I think your question about the scalability of arrangements for social learning is a very interesting one. I think overload is a big problem here. I’m exploring with colleagues which technologies can help simplify and visualize important social cues for learning. But maybe more importantly I wonder about the accessibility of such social constellations (now: at scale). What if there is a whole bunch of newcomers trying to engage all at once? How does socialization happen? How does this impact the social configuration and patterns of knowledge co-creation? How do we keep such a massive social space manageable for learning? What are the entry points and strategies for learners?

Looking forward to all the discussions.



@sharplem Thanks for getting the first Hot Seat of our 2015-2016 series started. While I know you will not be able to reply and engage with the conversations that have started here until you return on Sunday, 25 October, it is great you opened the discussion to begin earlier.

These sorts of questions related to MOOCs remind me of a divergence between open and somewhat informal moocs and those that are more formalized (both corporate-supported ones and non-corporate-related higher education ones). Glad we have a couple days to begin this conversation and include a diverse set of voices.

Thanks also for posing this topic within the Conversation Theory framework, something I have not encountered in some time.


Dear Mr. Sharples,

Maarten de Laat invited me to join this hot seat discussion. I’m a PhD student and just starting my research on informal learning and learning networks in agile organisations in the Netherlands. I’m an educational technologist.

My experience with MOOCs is limited to one which I joined a couple of months ago. This MOOC was about informal learning. It struck me that the learning proces itself was still pretty linear and traditional, although the interaction between students was starting to evolve. As others I am very interested in the way you can facilitate these interaction in such a way that people are more willing to join, but also are more able to trace back important information. For this last point I discovered it to be pretty hard, having 700 people joining the MOOC and giving their opinions. Only 10% really did, but this was still too much information to really read.

In a short while I will develop a MOOC on Curatr for a large company. It will be one of my questions how to get people moving through this huge amount of info in such a way that they will find the key issues for them fast enough and still get inspired by new ideas as well.

Kind regards for now


@Sebo, can you speak a bit about the MOOC you will be developing; is it for higher ed or corporate end users?


Thank you for the welcome Mike. I am an independent education consultant and researcher - and one of my research colleagues - Frances Bell - has already posted in this thread.

Thanks also for the prompt about how many MOOCs we have attended and completed. I have registered for at least one MOOC a year since 2008. I keep a spreadsheet of my participation! Looking at it I see that I have registered for 20 MOOCs (platforms have been Moodle, Blackboard, Coursera, Cloudworks, Wordpress, P2PU and a whole host of social networking sites), been highly engaged in 8 MOOCs, collaboratively designed, developed and taught on a MOOC with a team from Oxford Brookes University, and published 9 research papers as a result (actually 2 - written with Frances and Mariana Funes - of these are in waiting!)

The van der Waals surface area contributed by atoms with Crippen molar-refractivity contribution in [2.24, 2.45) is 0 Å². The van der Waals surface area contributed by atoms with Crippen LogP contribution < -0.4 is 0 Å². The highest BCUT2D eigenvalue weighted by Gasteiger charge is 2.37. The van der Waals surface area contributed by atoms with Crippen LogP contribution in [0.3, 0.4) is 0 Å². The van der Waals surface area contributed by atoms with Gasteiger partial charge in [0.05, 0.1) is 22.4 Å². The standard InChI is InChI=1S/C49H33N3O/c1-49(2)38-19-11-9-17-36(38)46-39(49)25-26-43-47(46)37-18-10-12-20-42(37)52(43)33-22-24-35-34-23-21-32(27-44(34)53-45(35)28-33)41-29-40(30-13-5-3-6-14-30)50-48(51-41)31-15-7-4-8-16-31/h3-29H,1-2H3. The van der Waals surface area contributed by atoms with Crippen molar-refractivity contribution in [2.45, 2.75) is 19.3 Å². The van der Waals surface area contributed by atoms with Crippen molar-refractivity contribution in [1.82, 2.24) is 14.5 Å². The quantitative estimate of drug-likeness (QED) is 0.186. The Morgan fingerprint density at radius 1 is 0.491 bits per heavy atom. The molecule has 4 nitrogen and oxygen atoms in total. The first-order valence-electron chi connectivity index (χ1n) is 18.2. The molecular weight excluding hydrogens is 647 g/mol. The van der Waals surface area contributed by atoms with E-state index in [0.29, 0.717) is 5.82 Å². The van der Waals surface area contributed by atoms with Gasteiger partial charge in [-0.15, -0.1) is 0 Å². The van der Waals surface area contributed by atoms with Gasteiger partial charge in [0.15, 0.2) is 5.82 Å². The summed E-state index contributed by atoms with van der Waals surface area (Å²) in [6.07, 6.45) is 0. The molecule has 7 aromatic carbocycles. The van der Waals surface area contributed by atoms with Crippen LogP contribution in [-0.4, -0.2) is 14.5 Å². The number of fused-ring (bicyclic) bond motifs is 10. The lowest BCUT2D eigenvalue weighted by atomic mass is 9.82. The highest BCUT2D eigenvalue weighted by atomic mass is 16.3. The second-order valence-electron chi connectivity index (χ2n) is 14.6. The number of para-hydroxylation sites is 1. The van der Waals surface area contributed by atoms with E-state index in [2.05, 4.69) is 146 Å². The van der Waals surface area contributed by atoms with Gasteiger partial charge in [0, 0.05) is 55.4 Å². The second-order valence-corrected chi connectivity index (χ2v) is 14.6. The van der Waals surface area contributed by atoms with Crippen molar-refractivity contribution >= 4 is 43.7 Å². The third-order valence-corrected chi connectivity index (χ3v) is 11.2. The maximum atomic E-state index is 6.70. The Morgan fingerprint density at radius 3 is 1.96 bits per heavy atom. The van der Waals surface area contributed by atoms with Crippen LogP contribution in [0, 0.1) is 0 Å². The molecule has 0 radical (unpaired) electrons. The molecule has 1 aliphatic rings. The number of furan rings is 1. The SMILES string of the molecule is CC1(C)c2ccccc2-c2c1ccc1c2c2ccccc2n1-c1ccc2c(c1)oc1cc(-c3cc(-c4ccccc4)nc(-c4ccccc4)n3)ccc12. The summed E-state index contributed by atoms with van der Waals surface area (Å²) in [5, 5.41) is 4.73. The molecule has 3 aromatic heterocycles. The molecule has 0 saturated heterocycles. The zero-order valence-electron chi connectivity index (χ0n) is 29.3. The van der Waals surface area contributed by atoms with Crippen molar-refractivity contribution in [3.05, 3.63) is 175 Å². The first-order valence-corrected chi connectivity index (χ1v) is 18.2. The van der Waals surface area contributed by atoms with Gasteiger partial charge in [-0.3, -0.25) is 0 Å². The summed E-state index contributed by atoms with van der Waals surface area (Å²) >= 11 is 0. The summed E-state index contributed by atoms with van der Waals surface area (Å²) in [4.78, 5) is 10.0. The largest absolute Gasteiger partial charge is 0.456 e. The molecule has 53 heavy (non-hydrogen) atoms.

I like to think about levels of engagement rather than completion - a high level of engagement through all the weeks can equate to completion for me, even if I don’t submit all the required work/assignments etc.

Your question Can we develop a pedagogy that is suited to large-scale learning events such as Massive Open Online Courses (MOOCs)? comes as I have just viewed a conference keynote video from Al Filreis where he explains how he engages with over 30000 learners in his MOOC http://linkis.com/www.youtube.com/gvgnk Having taken and fully engaged with this poetry MOOC I can testify that he has succeeded in developing a MOOC with substantial content, a strong pedagogical philosophy and an ongoing world-wide community of learners. But I’ll let you view the video and judge for yourself - although the experience of ModPo itself is even better.

Looking forward to the discussions.


Hi Mike,
I am a PhD student at Trinity College Dublin studying communities of practice in support of teacher professional development. I have a Bachelor’s degree in Elementary Education and a Master’s degree in Instructional Design.

I think I have signed up for one MOOC. Attended a couple of sessions and then abandoned it. The lecture model is not a particularly student needs focused model. I suspect your Conversation Theory perspective would add value, but for me, MOOCs are too overwhelming and too loosy goosy. :smile:

I’m curious to see the video Jenny has posted. Looking forward to the conversations as I love to understand learning theories.

All the best,
Barb McDonald


Greetings everyone.

Thank you Mike for this prompt.
I enjoyed reading about the different experiences and interests of all you folks here :smile:
Personally I registered with the FutureLearn in 2013 and soon started on my first MOOC experience. I only managed the first two weeks. Earlier in the year during a workshop on computing education and research I was pretty much baffled by the exotic costs (running into hundreds of thousands) involved designing and implementing these courses :no_mouth: